My wife, Pamela, and I have a heart for children; kids are important to us. We always planned to have children, and that focus has been a big part of our relationship, especially now that we have two young daughters.
In early 2017, we were moved by the plight of refugee and unaccompanied children who were coming to the United States from areas of the world touched by war, economic strife, and extreme violence. We felt strongly that we could provide a loving, stable home as foster parents for a child escaping difficult circumstances.
So we researched the topic and found that there was one foster care agency in our area that worked with refugee and immigrant children: Bethany Christian Services. After finding Bethany, I registered for an information night, enthusiastic to start the process of becoming foster parents.
I approached the registration table where three staffers welcomed me with smiles. I signed in and when I mentioned that we were a two-mom family the whole mood changed. The staff looked like deer in headlights. One of them told me that Bethany does not work with same-sex couples and offered to refer me to another agency that does. I explained that my wife and I wanted to care for refugee kids and that, as she knew, Bethany was the only agency in the area that offers placements for that population. In response, she stated that refugee children have "already been through enough."
Embarrassed, I thanked her for her time and left. I later learned that Bethany had a religious objection to placing children with same-sex couples.
There are no other agencies in the region handling the care of refugee children so Pamela and I are unable to offer our home and love to a refugee child.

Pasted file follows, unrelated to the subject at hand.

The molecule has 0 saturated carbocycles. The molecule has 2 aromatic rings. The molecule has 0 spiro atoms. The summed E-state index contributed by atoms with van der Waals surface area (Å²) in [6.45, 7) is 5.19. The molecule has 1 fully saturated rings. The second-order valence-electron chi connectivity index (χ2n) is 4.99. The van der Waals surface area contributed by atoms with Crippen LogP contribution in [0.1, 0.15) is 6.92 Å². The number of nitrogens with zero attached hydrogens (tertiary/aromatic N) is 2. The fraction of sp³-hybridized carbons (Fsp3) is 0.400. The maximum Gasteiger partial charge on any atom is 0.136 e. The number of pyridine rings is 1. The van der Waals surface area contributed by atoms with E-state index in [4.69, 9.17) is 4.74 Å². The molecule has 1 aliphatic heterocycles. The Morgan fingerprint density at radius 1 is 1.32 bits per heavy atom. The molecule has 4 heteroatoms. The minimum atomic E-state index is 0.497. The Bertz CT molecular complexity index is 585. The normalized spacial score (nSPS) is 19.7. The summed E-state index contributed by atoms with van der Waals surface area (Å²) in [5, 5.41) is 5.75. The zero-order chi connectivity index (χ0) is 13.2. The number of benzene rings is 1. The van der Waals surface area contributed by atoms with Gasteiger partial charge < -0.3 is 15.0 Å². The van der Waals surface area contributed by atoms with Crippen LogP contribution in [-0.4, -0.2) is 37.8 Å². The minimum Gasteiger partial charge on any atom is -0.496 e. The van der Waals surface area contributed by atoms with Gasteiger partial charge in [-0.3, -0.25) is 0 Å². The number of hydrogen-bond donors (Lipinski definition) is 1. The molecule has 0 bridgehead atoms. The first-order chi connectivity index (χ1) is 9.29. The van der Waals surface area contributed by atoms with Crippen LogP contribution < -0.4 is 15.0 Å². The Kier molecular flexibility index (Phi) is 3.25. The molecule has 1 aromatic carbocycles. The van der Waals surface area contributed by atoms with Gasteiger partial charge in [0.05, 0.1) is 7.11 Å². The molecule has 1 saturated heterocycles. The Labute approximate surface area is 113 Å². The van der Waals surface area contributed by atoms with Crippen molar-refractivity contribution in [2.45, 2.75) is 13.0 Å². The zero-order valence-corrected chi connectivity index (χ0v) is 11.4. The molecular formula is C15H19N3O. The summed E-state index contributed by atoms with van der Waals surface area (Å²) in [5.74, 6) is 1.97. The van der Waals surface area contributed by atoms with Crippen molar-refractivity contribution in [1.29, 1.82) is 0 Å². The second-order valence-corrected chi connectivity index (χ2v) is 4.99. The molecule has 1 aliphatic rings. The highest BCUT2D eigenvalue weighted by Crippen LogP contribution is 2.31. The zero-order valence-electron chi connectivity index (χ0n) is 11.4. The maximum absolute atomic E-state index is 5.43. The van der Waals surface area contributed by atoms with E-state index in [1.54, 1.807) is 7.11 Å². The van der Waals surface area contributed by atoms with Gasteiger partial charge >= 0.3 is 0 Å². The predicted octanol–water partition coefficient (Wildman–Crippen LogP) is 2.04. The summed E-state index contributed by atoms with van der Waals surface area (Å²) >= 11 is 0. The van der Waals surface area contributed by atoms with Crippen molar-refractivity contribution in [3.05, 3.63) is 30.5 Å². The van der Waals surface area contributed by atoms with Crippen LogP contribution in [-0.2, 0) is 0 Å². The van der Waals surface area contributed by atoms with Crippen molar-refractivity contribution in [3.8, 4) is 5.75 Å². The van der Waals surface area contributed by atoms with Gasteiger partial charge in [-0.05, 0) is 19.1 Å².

It is distressing that there is one less family available to care for refugee children because the agency the government hired to find families for them was turning away families based on its religious standards that have nothing to do with the ability to care for children.
This week, a federal appeals court ruled that Philadelphia could continue to enforce non-discrimination provisions for city contractors, including those that accept taxpayer dollars to find families for children in foster care. I am grateful that unlike the federal government, which manages the care of refugee children, the city of Philadelphia is ensuring that the agencies it contracts with that make up the city’s foster care system, accept all qualified families and do not turn away families like ours who are eager to provide these children the love and support they need.
And I am grateful that the federal court of appeals has rejected the claim, asserted by Catholic Social Services, that the Constitution requires the City to give taxpayer-funded contracts to agencies that are unwilling to comply with the City’s requirement that they accept all qualified families, including same-sex couples.
Pamela and I are members of Philadelphia Family Pride, which intervened in the case in support of the City. Our hope is that the appeals court’s decision will be the last word and that Philadelphia (and other cities and states) will not be forced to allow discrimination in the public child welfare system, making it even harder to find families for children who desperately need them. The religious beliefs of taxpayer-funded agencies should not trump the interests of the children in their care.
Samantha Hutcherson Bannon and her wife Pamela live in Philadelphia with their two children.